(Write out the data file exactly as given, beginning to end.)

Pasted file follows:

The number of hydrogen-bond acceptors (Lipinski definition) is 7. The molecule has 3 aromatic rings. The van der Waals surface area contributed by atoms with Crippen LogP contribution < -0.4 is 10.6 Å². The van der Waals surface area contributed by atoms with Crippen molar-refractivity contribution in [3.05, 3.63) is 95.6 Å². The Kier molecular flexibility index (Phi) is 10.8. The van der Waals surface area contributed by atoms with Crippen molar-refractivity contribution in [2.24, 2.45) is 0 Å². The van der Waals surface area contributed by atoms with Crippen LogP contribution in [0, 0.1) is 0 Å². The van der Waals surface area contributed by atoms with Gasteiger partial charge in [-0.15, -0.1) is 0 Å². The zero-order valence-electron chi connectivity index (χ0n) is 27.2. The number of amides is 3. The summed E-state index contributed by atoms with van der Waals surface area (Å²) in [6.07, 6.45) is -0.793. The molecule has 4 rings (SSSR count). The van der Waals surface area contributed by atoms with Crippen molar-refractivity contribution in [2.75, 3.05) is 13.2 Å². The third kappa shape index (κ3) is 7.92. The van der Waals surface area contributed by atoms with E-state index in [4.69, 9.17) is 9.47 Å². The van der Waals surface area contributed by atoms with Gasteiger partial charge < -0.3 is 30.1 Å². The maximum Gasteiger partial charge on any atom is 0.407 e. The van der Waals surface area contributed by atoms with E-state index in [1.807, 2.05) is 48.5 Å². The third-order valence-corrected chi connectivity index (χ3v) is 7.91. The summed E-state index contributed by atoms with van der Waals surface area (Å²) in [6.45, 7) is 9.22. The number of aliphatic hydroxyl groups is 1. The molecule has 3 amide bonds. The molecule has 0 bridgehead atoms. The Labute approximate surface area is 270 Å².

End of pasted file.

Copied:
The number of hydrogen-bond acceptors (Lipinski definition) is 7. The molecule has 3 aromatic rings. The van der Waals surface area contributed by atoms with Crippen LogP contribution < -0.4 is 10.6 Å². The van der Waals surface area contributed by atoms with Crippen molar-refractivity contribution in [3.05, 3.63) is 95.6 Å². The Kier molecular flexibility index (Phi) is 10.8. The van der Waals surface area contributed by atoms with Crippen molar-refractivity contribution in [2.24, 2.45) is 0 Å². The van der Waals surface area contributed by atoms with Crippen LogP contribution in [0, 0.1) is 0 Å². The van der Waals surface area contributed by atoms with Gasteiger partial charge in [-0.15, -0.1) is 0 Å². The zero-order valence-electron chi connectivity index (χ0n) is 27.2. The number of amides is 3. The summed E-state index contributed by atoms with van der Waals surface area (Å²) in [6.07, 6.45) is -0.793. The molecule has 4 rings (SSSR count). The van der Waals surface area contributed by atoms with Crippen molar-refractivity contribution in [2.75, 3.05) is 13.2 Å². The third kappa shape index (κ3) is 7.92. The van der Waals surface area contributed by atoms with E-state index in [4.69, 9.17) is 9.47 Å². The van der Waals surface area contributed by atoms with Gasteiger partial charge < -0.3 is 30.1 Å². The maximum Gasteiger partial charge on any atom is 0.407 e. The van der Waals surface area contributed by atoms with E-state index in [1.807, 2.05) is 48.5 Å². The third-order valence-corrected chi connectivity index (χ3v) is 7.91. The summed E-state index contributed by atoms with van der Waals surface area (Å²) in [6.45, 7) is 9.22. The number of aliphatic hydroxyl groups is 1. The molecule has 3 amide bonds. The molecule has 0 bridgehead atoms. The Labute approximate surface area is 270 Å².